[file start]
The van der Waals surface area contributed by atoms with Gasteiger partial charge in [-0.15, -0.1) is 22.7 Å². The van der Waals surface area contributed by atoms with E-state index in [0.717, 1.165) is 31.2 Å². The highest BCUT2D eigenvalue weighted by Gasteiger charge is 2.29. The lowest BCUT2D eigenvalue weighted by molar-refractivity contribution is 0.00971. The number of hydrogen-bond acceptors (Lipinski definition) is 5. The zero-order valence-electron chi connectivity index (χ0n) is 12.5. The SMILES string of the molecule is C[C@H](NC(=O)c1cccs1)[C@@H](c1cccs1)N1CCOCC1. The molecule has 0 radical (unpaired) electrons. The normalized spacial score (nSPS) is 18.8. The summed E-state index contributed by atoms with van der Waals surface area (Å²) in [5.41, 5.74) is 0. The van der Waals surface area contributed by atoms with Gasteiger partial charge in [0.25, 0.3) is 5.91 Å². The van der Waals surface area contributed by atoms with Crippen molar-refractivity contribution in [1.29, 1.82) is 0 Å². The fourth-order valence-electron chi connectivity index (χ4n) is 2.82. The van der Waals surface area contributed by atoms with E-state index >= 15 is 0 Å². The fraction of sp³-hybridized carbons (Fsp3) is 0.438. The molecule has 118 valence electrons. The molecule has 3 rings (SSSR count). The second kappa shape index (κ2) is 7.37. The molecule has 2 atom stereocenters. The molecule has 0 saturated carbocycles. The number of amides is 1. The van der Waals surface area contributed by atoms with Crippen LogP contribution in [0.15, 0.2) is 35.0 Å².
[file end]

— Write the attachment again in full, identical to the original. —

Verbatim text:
The van der Waals surface area contributed by atoms with Gasteiger partial charge in [-0.15, -0.1) is 22.7 Å². The van der Waals surface area contributed by atoms with E-state index in [0.717, 1.165) is 31.2 Å². The highest BCUT2D eigenvalue weighted by Gasteiger charge is 2.29. The lowest BCUT2D eigenvalue weighted by molar-refractivity contribution is 0.00971. The number of hydrogen-bond acceptors (Lipinski definition) is 5. The zero-order valence-electron chi connectivity index (χ0n) is 12.5. The SMILES string of the molecule is C[C@H](NC(=O)c1cccs1)[C@@H](c1cccs1)N1CCOCC1. The molecule has 0 radical (unpaired) electrons. The normalized spacial score (nSPS) is 18.8. The summed E-state index contributed by atoms with van der Waals surface area (Å²) in [5.41, 5.74) is 0. The van der Waals surface area contributed by atoms with Gasteiger partial charge in [0.25, 0.3) is 5.91 Å². The van der Waals surface area contributed by atoms with Crippen molar-refractivity contribution in [1.29, 1.82) is 0 Å². The fourth-order valence-electron chi connectivity index (χ4n) is 2.82. The van der Waals surface area contributed by atoms with E-state index >= 15 is 0 Å². The fraction of sp³-hybridized carbons (Fsp3) is 0.438. The molecule has 118 valence electrons. The molecule has 3 rings (SSSR count). The second kappa shape index (κ2) is 7.37. The molecule has 2 atom stereocenters. The molecule has 0 saturated carbocycles. The number of amides is 1. The van der Waals surface area contributed by atoms with Crippen LogP contribution in [0.15, 0.2) is 35.0 Å².